How much weight obese women should safely gain during pregnancy is often controversial, with current guidelines suggesting a single range of 11 to 20 pounds. A new study, published online in the American Journal of Clinical Nutrition by the University of Pittsburgh Graduate School of Public Health and the University of California, Berkeley, suggests instead that optimal weight gain for obese mothers-to-be depends on level of obesity. Also, weight loss or very minimal weight gain may be detrimental to newborn health, except in the case of extremely obese women.
The study, which included 5,500 obese pregnant women at Magee-Womens Hospital of UPMC, investigated levels of gestational weight gain related to three adverse outcomes: babies born too small, too large or too early. The women in the study were stratified by level of obesity, or body mass index (BMI), and defined as class 1 (BMI 30 to 34.9), class 2 (BMI 35 to 39.9) and class 3 (BMI 40 and over).
Nearly 10 percent of the study participants lost weight during pregnancy. Weight loss was generally associated with an increased risk of preterm births and infants with restricted growth. For severely obese women, however, very minimal weight gain (less than 5 pounds) or weight loss was not detrimental to newborn health.
The study also found that women who gained a large amount of weight were at increased risk of pre-term births and infants who were overgrown, suggesting that very high weight gain also is related to adverse birth outcomes.
“Some clinicians have been pushing weight restriction for all classes of obese women,” said Lisa M. Bodnar, Ph.D., M.P.H., R.D., lead author of the study and assistant professor of epidemiology, obstetrics and gynecology, University of Pittsburgh. “Our study indicates that a single standard for optimal weight gain for obese women may not fit the bill. Instead, we need to consider level of obesity and advise women accordingly.”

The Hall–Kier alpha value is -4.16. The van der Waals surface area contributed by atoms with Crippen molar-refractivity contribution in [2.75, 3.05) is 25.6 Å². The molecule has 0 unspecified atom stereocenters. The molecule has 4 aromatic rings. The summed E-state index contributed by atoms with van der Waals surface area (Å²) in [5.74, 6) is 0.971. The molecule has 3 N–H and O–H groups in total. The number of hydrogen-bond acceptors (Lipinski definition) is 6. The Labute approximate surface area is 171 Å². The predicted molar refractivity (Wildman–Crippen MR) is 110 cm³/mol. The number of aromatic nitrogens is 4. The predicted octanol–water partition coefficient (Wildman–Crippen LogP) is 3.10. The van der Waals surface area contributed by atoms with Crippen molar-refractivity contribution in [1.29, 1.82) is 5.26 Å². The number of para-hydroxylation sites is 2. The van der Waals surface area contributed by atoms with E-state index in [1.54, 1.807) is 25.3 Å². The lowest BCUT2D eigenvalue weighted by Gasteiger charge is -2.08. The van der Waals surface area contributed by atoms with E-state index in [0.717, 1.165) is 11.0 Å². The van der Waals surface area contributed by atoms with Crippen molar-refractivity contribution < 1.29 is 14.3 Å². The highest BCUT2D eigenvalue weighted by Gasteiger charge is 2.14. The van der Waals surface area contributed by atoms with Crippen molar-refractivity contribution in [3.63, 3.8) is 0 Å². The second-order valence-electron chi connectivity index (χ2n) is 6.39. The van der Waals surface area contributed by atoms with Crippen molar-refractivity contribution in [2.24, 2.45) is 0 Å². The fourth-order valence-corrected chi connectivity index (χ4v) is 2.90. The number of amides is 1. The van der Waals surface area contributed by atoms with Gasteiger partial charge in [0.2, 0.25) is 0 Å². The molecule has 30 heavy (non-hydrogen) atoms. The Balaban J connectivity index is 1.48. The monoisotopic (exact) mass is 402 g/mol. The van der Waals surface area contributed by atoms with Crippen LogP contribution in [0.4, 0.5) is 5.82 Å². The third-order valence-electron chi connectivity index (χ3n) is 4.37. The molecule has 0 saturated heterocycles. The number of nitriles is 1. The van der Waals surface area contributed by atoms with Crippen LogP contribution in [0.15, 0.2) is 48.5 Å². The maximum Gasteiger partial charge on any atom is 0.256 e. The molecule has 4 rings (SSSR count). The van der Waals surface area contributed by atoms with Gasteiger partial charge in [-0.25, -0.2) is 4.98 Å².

The authors suggest the following pregnancy weight gain ranges to optimize birth outcomes: 20 to 30 pounds for class 1 women; 5 to 20 pounds for class 2 women and less than 10 pounds for class 3 women. Women who gain less than the suggested amounts can still have healthy pregnancies provided their dietary intake is being monitored to ensure proper nutrition, say the authors.
“Obese women may face increased complications of pregnancy,” said Barbara Abrams, Dr.P.H., R.D., senior author of the study and professor of epidemiology, maternal and child health and public health nutrition, University of California, Berkeley. “Appropriate weight gain may lessen these risks for the baby, so we strongly encourage all obese women to receive nutrition and lifestyle counseling throughout their pregnancies.”
In addition to Drs. Bodnar and Abrams, authors of the study include Anna Maria Siega-Riz, Ph.D., R.D., Gillings School of Global Public Health, University of North Carolina, Chapel Hill; Hyagriv N. Simhan, M.D., and Katherine P. Himes, M.D., University of Pittsburgh School of Medicine and Magee-Womens Research Institute.
The research was supported by the National Institutes of Health.
Contact: Clare Collins
University of Pittsburgh Schools of the Health Sciences